Gaining Value from Placements

Student placements have changed, and, if they are well managed could be a valuable resource that you would be unwise to ignore.

Students today
Students are now part of a savvier, financially literate generation. They tend to be far more motivated and career-orientated than in previous years. In today's higher education and graduate recruitment market they have to be. Their thoughts are already focused on how to pay off their student loans. Many are also mature students, returning to education after a spell in employment, well aware of the demands of the real world and looking for a degree that will give tangible benefits.

This means that many prefer to follow hard-edged vocational courses. These courses, sometimes part-time or modular, are usually designed in association with business, and often include an element of compulsory work experience in the curriculum.

Placements not jobs
The short-term nature of placements is both their biggest disadvantage and greatest asset.

  • Disadvantage: by the time the student begins to find their way around the organisation, they are gone.
  • Advantage: there are jobs to be done where hiring a new member of staff would be excessive and withdrawing a permanent member of staff from their regular duties would be disruptive. Also, a project may require special skills not available in-house.

It is therefore best not to think of placements as regular jobs, but as contracts - in the same way you would treat a contract with a consultant or a builder on a specific project.

As in any contract situation, be careful to:

  • agree precisely what each party expects from the other;
  • set targets and deadlines;
  • and monitor those targets and deadlines.

Of these, the first is the most important. It is therefore vital that before you start you have a clear idea of both:

  • the task you would like done;
  • and what the student might expect in return.

What you want
In almost any business there are usually several things you would like to do, but just don't have time for. Many of these are relatively trivial, but some are projects that could have a significant effect on the long-term future of the business - if only the permanent staff were not too busy with short-term tasks.

Sometimes, these changes require professional external assistance. However, there may be other occasions when all you require is a bright person with an objective viewpoint and a bit of common sense. In such cases, a student is ideal.

For example, in 12 weeks a student might:

  • research a new market;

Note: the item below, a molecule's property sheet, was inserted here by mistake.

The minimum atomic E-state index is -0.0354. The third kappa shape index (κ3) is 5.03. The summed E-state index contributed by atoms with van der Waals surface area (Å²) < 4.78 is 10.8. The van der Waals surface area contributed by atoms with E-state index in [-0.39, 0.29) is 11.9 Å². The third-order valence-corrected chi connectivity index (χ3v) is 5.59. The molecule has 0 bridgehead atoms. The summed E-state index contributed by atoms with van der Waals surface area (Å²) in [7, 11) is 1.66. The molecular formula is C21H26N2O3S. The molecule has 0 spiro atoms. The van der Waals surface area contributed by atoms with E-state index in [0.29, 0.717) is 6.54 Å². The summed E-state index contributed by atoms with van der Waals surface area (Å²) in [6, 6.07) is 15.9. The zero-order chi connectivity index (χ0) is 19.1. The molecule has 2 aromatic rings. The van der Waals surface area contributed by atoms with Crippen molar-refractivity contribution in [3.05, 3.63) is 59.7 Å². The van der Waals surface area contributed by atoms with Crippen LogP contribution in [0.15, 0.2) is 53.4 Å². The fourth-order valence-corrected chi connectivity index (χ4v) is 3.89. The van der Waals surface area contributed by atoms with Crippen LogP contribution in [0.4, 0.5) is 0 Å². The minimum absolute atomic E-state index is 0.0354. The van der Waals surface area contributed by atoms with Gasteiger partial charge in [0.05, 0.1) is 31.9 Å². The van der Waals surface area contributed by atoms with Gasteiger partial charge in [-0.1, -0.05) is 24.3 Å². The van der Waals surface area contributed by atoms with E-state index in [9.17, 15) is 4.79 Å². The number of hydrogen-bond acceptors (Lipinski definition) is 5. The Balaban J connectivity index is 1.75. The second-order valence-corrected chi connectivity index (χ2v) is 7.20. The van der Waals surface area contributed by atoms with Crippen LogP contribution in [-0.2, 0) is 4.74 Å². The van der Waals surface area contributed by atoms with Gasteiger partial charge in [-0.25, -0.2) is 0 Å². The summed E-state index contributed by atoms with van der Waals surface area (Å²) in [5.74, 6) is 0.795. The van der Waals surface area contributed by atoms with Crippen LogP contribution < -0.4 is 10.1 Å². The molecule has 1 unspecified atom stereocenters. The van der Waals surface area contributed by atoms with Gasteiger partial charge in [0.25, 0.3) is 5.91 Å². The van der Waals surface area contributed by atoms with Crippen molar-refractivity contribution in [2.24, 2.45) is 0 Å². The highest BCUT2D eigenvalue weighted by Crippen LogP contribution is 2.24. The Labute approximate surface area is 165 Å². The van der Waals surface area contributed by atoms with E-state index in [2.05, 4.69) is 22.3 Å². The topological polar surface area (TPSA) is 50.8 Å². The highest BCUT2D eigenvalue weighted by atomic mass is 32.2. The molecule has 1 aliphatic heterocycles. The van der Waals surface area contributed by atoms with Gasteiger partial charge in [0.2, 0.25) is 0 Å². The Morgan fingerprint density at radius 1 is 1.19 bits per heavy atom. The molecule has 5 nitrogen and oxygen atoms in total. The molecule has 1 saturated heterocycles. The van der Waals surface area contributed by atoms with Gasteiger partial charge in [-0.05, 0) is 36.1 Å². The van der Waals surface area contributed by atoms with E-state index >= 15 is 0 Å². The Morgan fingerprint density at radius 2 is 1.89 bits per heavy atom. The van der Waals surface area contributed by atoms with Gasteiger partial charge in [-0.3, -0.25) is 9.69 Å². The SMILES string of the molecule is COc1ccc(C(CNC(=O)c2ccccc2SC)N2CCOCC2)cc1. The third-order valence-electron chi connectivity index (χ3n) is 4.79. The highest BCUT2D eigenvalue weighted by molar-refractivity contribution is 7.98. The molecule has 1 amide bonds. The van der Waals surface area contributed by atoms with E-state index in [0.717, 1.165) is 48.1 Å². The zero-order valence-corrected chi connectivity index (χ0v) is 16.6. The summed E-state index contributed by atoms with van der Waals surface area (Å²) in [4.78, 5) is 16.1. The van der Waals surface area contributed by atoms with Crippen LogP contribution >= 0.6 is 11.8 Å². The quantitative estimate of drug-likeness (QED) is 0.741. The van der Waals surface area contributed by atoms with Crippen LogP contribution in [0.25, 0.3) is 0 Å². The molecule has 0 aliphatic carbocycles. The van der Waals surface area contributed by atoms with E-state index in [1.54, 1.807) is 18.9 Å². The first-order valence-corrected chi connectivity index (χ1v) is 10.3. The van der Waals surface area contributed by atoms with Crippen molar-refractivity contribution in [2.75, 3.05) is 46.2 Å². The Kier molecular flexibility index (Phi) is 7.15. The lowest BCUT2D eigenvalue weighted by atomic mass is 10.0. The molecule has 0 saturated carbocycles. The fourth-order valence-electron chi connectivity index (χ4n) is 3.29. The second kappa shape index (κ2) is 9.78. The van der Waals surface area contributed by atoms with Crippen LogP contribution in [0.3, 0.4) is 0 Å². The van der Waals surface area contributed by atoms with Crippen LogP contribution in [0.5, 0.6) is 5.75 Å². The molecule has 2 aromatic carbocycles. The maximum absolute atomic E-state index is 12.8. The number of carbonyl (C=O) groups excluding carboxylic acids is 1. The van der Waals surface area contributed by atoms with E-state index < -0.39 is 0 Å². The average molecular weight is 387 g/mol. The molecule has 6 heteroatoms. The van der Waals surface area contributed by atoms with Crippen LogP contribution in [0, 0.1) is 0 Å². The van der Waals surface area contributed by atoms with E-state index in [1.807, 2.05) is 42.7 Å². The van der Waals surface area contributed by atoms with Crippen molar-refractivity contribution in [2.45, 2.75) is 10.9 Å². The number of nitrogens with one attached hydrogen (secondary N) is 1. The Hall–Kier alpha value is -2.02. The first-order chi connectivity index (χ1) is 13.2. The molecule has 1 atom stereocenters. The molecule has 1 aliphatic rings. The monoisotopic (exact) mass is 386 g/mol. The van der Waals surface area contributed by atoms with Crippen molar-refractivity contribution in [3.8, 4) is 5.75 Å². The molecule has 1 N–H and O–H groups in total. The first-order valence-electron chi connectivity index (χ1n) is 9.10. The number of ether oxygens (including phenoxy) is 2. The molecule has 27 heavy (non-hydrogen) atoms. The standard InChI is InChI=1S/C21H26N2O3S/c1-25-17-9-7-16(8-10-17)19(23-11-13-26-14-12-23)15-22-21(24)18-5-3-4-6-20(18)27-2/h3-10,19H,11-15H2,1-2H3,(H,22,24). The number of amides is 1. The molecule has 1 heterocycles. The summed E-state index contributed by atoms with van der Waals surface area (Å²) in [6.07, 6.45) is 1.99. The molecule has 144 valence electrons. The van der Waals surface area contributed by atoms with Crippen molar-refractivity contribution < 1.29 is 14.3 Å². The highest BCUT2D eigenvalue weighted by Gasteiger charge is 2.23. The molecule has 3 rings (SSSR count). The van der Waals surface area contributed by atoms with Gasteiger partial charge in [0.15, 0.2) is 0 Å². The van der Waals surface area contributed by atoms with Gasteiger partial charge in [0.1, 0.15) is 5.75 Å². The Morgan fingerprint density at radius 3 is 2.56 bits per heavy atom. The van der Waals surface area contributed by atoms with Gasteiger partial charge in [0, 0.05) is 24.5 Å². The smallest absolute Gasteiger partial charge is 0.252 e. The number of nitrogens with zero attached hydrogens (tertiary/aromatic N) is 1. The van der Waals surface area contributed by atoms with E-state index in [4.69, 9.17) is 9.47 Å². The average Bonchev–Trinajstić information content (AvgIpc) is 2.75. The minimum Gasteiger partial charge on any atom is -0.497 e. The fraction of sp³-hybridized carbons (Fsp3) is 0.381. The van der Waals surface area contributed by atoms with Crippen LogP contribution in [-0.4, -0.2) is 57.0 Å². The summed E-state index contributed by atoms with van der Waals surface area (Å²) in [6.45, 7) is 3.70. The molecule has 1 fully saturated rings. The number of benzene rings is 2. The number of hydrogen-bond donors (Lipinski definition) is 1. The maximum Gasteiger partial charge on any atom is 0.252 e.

• perform an 'organisation and method' survey to check the efficiency of a given system such as stock control, delivery or production;
  • codify procedures in a staff handbook;
  • review the use of IT systems in the firm;
  • build a new database;
  • create a small functional website;
  • analyse your customer records for trends, patterns and cross-relationships;
  • analyse costs;
  • and write or design new marketing material/literature.

Some of these tasks will require some previous skills, particularly with computers (web design, database creation etc), but often students can bring the latest thinking from their course.

What the students want
Theory is all very well but nothing teaches like experience. So, in addition to something good to include on their CV, the student will expect to gain knowledge and skills that will be useful in the marketplace later on.

In particular you must consider how you can give the student:

  • a general overview of your business;
  • hands-on experience with a degree of real responsibility;
  • exposure to a range of different skills and task.

Bear in mind that most people can become easily bored and quite capable of walking away if not stimulated or challenged enough. The same rule applies to students. A dull, repetitive, menial task is a waste of the student's time and your opportunity to utilise their skills and enthusiasm.

The ideal scenario
It often happens that the student and the business get on so well together that the student is offered a permanent job on graduation.

However this should not be seen as the objective on either side. While there is an advantage in recruiting with whom you have already worked, placements becoming permanent may not need to be an official part of your recruitment policy. Similarly the student should not be encouraged to think of the placement a short cut to employment with the organisation. If it happens, it happens and it is a bonus.

Further information

  • Many students write to employers direct, but you know little about them except what they tell you and the fact they have the initiative to write in the first place.
  • For a structured approach, contact our marketing team on 01273 325775. They have their own links with universities and departments and can help you find suitable students.
  • Another alternative is to try and approach your local Business Link. Most will have some sort of link with universities. Contact them on 0845 600 9006 or see www.businesslink.org
  • The majority of universities have Careers Offices or Industrial Liaison Officers. You can approach these with a proposal for a contained project that would be suitable for students to handle.
  • The STEP scheme is part of Shell's Community Investment Programme and runs throughout July and August each year. 1500 students each year placed with small businesses and community organisations. For details of the STEP scheme please call 0870 036 5450 or see www.step.org.uk
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